Candlestick Chart Analysis

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3.4 Chart pattern: 3.4.1 Candlestick charting:
Candlestick charts have been around for hundred years. They are often referred to as “Japanese candles” because the Japanese would using them to analyze the price of rice contract. Similar to a bar chart, candlestick charts also display the, daily high and daily low, open, close. The difference is the use of colour to show if the stock went up or down in a day. The chart below is an example of a candlestick chart for AT&T (T). Green bars indicates the stock price raise, red indicates a fals: Figure: Candlestick charting
Investors seem to have a love & hate relationship with candlestick charts. People either love them or hate and use them frequently or they are completely twisted
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Using a standard deviation ensures that the bands will react quickly to price movements of stock and reflect periods of high & low volatility. Share price increases or decreases, and hence volatility, will lead to the widening of the bands. Figure: Bollinger Bands Width
The centre band is a 20 day simple moving average( SMA). The upper band is the 20-day simple moving average plus two standard deviations. A lower band is the 20-day simple moving average less two standard deviations
3.5.2 Relative strength index (RSI):
There are few different tools that can be used to interpret the strength of the stock. One of this is the Relative Strength Index (RSI), which is a comparison between the days that a share finishes up & a day it finishes down. This indicator is a big tools in the momentum trading.
The RSI is a reasonably simple model that anyone can use this. It is calculated using the following formula.
RSI = 100 - [100/(1 + RS)]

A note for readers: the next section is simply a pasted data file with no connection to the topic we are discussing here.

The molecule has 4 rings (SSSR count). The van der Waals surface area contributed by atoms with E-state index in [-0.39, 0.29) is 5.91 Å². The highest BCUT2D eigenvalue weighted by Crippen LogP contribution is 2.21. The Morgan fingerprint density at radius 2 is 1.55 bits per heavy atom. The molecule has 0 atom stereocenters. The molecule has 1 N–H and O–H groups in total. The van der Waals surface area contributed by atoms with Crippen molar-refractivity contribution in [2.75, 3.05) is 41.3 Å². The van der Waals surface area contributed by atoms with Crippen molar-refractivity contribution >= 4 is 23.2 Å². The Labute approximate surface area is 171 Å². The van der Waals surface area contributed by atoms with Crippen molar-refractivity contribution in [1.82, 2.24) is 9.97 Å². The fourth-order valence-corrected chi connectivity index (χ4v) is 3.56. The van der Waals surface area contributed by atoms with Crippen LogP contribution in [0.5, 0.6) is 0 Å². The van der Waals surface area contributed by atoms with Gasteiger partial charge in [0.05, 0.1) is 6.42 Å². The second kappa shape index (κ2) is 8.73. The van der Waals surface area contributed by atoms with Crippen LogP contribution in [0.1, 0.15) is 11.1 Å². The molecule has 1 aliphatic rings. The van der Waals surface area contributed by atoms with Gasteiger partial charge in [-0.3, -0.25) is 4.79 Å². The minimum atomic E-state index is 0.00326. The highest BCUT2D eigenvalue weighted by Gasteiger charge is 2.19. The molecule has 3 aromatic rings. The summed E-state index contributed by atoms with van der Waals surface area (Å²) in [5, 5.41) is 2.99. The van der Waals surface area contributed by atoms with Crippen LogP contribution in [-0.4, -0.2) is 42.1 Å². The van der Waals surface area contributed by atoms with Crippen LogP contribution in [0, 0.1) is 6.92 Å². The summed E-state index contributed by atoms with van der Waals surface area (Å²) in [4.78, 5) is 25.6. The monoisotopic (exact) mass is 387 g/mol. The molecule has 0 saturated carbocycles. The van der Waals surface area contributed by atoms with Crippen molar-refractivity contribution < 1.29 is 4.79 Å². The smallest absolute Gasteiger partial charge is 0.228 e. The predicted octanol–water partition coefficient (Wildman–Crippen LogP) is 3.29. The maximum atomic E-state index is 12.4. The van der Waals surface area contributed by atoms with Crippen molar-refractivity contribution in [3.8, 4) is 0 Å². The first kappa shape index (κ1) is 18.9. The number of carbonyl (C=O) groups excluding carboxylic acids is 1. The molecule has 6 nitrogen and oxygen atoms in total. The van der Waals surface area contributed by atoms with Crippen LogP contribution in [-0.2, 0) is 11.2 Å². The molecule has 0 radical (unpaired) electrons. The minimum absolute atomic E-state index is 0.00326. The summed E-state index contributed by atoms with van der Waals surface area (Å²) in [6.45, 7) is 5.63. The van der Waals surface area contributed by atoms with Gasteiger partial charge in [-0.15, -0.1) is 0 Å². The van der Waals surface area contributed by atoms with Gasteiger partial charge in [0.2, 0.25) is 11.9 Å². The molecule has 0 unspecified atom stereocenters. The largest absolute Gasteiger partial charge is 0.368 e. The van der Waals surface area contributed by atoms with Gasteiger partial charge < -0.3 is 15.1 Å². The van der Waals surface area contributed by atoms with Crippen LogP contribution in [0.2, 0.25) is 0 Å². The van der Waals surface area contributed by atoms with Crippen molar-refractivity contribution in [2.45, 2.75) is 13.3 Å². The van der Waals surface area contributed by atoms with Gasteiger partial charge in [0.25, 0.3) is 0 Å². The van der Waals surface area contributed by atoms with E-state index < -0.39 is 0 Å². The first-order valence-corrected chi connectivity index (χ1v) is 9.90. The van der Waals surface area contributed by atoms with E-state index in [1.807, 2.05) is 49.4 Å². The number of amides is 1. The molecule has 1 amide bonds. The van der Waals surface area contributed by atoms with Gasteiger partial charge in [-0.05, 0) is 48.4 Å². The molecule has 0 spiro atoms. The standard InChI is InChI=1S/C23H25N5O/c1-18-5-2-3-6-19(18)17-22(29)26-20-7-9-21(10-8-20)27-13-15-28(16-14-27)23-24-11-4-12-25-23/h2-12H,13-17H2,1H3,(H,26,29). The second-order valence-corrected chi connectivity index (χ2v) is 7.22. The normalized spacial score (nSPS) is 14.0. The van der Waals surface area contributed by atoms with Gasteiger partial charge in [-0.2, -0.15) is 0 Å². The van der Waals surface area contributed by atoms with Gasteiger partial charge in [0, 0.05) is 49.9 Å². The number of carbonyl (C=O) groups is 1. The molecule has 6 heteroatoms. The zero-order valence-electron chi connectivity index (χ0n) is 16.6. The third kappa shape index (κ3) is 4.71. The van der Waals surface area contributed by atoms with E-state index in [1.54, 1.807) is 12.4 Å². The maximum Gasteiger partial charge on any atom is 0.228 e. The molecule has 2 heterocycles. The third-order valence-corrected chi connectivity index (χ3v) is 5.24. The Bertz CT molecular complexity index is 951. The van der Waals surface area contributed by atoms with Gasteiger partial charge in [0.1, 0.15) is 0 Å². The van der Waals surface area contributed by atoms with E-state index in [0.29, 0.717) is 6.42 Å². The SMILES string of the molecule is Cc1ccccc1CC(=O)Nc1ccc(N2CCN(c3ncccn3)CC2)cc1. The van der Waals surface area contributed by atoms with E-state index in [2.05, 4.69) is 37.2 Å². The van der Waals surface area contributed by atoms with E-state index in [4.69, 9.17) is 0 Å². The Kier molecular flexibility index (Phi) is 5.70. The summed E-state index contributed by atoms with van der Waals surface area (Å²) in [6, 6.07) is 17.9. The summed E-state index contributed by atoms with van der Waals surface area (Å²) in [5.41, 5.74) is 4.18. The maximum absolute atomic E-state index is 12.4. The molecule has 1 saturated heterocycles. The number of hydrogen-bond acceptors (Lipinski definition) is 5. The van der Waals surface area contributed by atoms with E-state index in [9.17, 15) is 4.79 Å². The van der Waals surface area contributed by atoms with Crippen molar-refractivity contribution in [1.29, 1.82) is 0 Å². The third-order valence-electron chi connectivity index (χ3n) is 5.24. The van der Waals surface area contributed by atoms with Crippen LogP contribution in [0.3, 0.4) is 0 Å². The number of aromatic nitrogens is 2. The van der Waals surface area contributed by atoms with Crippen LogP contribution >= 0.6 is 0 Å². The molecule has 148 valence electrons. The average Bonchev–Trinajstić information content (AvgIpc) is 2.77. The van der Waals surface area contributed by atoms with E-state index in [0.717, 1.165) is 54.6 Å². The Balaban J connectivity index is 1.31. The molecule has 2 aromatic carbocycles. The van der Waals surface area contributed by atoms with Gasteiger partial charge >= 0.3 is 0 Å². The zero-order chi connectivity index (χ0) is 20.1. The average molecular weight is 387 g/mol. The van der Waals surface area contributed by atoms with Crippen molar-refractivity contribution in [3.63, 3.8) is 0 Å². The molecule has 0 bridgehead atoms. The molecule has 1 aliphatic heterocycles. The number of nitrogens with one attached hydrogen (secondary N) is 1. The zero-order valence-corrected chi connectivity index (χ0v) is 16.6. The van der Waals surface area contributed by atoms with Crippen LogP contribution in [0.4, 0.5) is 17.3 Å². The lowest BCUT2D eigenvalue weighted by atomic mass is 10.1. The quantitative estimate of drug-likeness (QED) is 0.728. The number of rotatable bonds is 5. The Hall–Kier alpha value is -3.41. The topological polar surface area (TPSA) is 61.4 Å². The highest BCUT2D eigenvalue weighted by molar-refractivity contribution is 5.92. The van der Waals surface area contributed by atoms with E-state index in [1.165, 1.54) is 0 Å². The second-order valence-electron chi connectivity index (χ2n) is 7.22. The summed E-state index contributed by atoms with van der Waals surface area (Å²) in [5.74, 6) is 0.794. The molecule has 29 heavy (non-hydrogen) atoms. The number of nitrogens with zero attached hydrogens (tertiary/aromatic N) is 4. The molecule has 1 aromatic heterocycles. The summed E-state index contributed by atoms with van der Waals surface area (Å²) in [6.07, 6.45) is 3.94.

RS = (Avg. of n-day up closes)/(Avg. of n-day down closes) n = days (most analysts use 9 - 15 day
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The peak in the September was followed by lower price movements that corresponded with volume spikes, thus implying that the downtrend was going to continuously.

3.5.5 Moving average convergence divergence (MACD):
Common, the “MACD” is a trend following, momentum indicator that shows the relationship between 2 moving averages of stock prices. To Calculate the MACD subtract the 12-day EMA to 26-day EMA. A 9-day dotted EMA of the MACD called the signal line is then plotted on top of the MACD. There are three common methods to interpret the MACD:
Crossover – When the MACD falls below the signal line it is a signal to sell. When the MACD rises above the signal line is.
Divergence – When the security diverges from the MACD it signals the end of a current trend.
Overbought/Oversold – When the MACD rises dramatically (shorter moving average pulling away from longer term moving average) it is a signal the security is high sell and will soon return to normal levels.
Other less common this include triangular, variable, & weighted moving average. All of them being slight deviations from the ones above & are used to detect different characteristics such as “volatility”, & “weighting different time

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